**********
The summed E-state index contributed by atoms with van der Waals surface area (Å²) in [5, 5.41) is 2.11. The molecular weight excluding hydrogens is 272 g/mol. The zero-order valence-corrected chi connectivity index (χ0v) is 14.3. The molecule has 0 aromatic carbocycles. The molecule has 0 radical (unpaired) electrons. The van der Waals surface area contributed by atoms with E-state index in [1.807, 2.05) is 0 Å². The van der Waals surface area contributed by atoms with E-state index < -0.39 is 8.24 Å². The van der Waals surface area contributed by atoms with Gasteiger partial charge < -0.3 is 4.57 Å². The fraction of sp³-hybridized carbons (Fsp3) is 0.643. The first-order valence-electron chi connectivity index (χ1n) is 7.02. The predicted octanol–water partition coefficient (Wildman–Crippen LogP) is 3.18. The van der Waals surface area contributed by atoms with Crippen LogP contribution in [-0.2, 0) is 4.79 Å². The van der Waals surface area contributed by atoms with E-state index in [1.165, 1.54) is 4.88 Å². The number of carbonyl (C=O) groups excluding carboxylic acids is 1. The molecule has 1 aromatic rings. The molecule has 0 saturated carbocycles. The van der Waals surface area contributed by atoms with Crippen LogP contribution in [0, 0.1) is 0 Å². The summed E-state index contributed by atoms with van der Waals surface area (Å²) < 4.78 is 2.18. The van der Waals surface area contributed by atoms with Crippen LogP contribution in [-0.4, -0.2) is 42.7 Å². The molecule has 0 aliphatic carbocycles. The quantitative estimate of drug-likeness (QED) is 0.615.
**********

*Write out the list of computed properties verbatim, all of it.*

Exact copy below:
The summed E-state index contributed by atoms with van der Waals surface area (Å²) in [5, 5.41) is 2.11. The molecular weight excluding hydrogens is 272 g/mol. The zero-order valence-corrected chi connectivity index (χ0v) is 14.3. The molecule has 0 aromatic carbocycles. The molecule has 0 radical (unpaired) electrons. The van der Waals surface area contributed by atoms with E-state index in [1.807, 2.05) is 0 Å². The van der Waals surface area contributed by atoms with E-state index < -0.39 is 8.24 Å². The van der Waals surface area contributed by atoms with Gasteiger partial charge < -0.3 is 4.57 Å². The fraction of sp³-hybridized carbons (Fsp3) is 0.643. The first-order valence-electron chi connectivity index (χ1n) is 7.02. The predicted octanol–water partition coefficient (Wildman–Crippen LogP) is 3.18. The van der Waals surface area contributed by atoms with Crippen LogP contribution in [-0.2, 0) is 4.79 Å². The van der Waals surface area contributed by atoms with E-state index in [1.165, 1.54) is 4.88 Å². The number of carbonyl (C=O) groups excluding carboxylic acids is 1. The molecule has 1 aromatic rings. The molecule has 0 saturated carbocycles. The van der Waals surface area contributed by atoms with Crippen LogP contribution in [0, 0.1) is 0 Å². The summed E-state index contributed by atoms with van der Waals surface area (Å²) < 4.78 is 2.18. The van der Waals surface area contributed by atoms with Crippen LogP contribution in [-0.4, -0.2) is 42.7 Å². The molecule has 0 aliphatic carbocycles. The quantitative estimate of drug-likeness (QED) is 0.615.